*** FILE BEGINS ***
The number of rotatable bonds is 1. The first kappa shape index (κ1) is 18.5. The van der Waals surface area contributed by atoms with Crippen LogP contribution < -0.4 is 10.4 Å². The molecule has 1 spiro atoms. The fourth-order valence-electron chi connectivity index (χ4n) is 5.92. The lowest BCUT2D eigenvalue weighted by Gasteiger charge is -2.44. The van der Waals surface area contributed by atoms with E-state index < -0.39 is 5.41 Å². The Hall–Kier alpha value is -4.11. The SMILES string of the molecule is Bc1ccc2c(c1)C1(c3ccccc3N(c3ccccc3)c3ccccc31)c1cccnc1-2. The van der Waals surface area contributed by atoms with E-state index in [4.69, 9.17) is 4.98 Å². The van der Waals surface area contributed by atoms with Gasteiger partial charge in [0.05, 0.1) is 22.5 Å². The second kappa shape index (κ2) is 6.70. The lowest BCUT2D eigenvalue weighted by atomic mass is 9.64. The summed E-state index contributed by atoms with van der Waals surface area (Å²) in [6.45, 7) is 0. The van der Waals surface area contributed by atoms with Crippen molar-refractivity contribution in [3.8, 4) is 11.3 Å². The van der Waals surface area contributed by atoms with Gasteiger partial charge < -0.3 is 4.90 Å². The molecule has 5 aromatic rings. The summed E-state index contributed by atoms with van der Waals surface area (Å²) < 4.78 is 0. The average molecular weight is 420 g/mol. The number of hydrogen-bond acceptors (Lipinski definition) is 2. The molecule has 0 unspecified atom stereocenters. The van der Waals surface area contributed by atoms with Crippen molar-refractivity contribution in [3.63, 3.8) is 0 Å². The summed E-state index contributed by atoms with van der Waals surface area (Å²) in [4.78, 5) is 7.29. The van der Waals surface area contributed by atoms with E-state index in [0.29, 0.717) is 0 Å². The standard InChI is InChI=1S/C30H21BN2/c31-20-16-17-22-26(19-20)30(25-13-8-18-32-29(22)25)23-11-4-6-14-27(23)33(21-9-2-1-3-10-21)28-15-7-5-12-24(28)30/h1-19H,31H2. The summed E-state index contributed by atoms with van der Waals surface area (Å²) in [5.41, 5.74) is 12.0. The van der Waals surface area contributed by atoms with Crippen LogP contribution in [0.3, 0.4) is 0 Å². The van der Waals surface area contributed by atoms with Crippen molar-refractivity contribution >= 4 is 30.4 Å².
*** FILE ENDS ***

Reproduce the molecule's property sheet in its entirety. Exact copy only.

The number of rotatable bonds is 1. The first kappa shape index (κ1) is 18.5. The van der Waals surface area contributed by atoms with Crippen LogP contribution < -0.4 is 10.4 Å². The molecule has 1 spiro atoms. The fourth-order valence-electron chi connectivity index (χ4n) is 5.92. The lowest BCUT2D eigenvalue weighted by Gasteiger charge is -2.44. The van der Waals surface area contributed by atoms with E-state index < -0.39 is 5.41 Å². The Hall–Kier alpha value is -4.11. The SMILES string of the molecule is Bc1ccc2c(c1)C1(c3ccccc3N(c3ccccc3)c3ccccc31)c1cccnc1-2. The van der Waals surface area contributed by atoms with E-state index in [4.69, 9.17) is 4.98 Å². The van der Waals surface area contributed by atoms with Gasteiger partial charge in [0.05, 0.1) is 22.5 Å². The second kappa shape index (κ2) is 6.70. The lowest BCUT2D eigenvalue weighted by atomic mass is 9.64. The summed E-state index contributed by atoms with van der Waals surface area (Å²) in [6.45, 7) is 0. The van der Waals surface area contributed by atoms with Crippen molar-refractivity contribution in [3.8, 4) is 11.3 Å². The van der Waals surface area contributed by atoms with Gasteiger partial charge < -0.3 is 4.90 Å². The molecule has 5 aromatic rings. The summed E-state index contributed by atoms with van der Waals surface area (Å²) < 4.78 is 0. The average molecular weight is 420 g/mol. The number of hydrogen-bond acceptors (Lipinski definition) is 2. The molecule has 0 unspecified atom stereocenters. The van der Waals surface area contributed by atoms with Crippen molar-refractivity contribution in [3.63, 3.8) is 0 Å². The summed E-state index contributed by atoms with van der Waals surface area (Å²) in [4.78, 5) is 7.29. The van der Waals surface area contributed by atoms with E-state index in [0.29, 0.717) is 0 Å². The standard InChI is InChI=1S/C30H21BN2/c31-20-16-17-22-26(19-20)30(25-13-8-18-32-29(22)25)23-11-4-6-14-27(23)33(21-9-2-1-3-10-21)28-15-7-5-12-24(28)30/h1-19H,31H2. The summed E-state index contributed by atoms with van der Waals surface area (Å²) in [5.41, 5.74) is 12.0. The van der Waals surface area contributed by atoms with Crippen LogP contribution in [0.3, 0.4) is 0 Å². The van der Waals surface area contributed by atoms with Crippen molar-refractivity contribution >= 4 is 30.4 Å².